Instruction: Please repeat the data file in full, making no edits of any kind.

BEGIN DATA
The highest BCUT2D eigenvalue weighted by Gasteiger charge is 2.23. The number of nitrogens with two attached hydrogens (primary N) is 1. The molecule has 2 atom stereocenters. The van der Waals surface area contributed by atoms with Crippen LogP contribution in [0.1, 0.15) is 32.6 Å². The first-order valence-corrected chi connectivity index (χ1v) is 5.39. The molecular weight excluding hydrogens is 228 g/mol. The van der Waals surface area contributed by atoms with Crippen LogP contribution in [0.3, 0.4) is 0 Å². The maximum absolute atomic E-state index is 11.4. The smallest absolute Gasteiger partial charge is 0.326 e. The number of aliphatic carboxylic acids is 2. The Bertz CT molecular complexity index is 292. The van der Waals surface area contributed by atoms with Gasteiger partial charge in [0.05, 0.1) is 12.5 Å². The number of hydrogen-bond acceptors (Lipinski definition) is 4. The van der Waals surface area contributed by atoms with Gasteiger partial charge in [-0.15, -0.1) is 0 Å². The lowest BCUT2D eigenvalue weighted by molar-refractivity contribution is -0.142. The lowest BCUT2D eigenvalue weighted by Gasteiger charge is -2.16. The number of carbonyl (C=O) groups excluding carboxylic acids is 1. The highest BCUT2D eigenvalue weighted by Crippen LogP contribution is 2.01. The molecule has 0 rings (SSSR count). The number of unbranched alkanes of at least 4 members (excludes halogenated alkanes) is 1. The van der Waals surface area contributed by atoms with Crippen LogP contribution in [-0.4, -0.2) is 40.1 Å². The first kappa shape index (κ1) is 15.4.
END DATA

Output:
The highest BCUT2D eigenvalue weighted by Gasteiger charge is 2.23. The number of nitrogens with two attached hydrogens (primary N) is 1. The molecule has 2 atom stereocenters. The van der Waals surface area contributed by atoms with Crippen LogP contribution in [0.1, 0.15) is 32.6 Å². The first-order valence-corrected chi connectivity index (χ1v) is 5.39. The molecular weight excluding hydrogens is 228 g/mol. The van der Waals surface area contributed by atoms with Crippen LogP contribution in [0.3, 0.4) is 0 Å². The maximum absolute atomic E-state index is 11.4. The smallest absolute Gasteiger partial charge is 0.326 e. The number of aliphatic carboxylic acids is 2. The Bertz CT molecular complexity index is 292. The van der Waals surface area contributed by atoms with Gasteiger partial charge in [0.05, 0.1) is 12.5 Å². The number of hydrogen-bond acceptors (Lipinski definition) is 4. The van der Waals surface area contributed by atoms with Gasteiger partial charge in [-0.15, -0.1) is 0 Å². The lowest BCUT2D eigenvalue weighted by molar-refractivity contribution is -0.142. The lowest BCUT2D eigenvalue weighted by Gasteiger charge is -2.16. The number of carbonyl (C=O) groups excluding carboxylic acids is 1. The highest BCUT2D eigenvalue weighted by Crippen LogP contribution is 2.01. The molecule has 0 rings (SSSR count). The number of unbranched alkanes of at least 4 members (excludes halogenated alkanes) is 1. The van der Waals surface area contributed by atoms with Crippen LogP contribution in [-0.4, -0.2) is 40.1 Å². The first kappa shape index (κ1) is 15.4.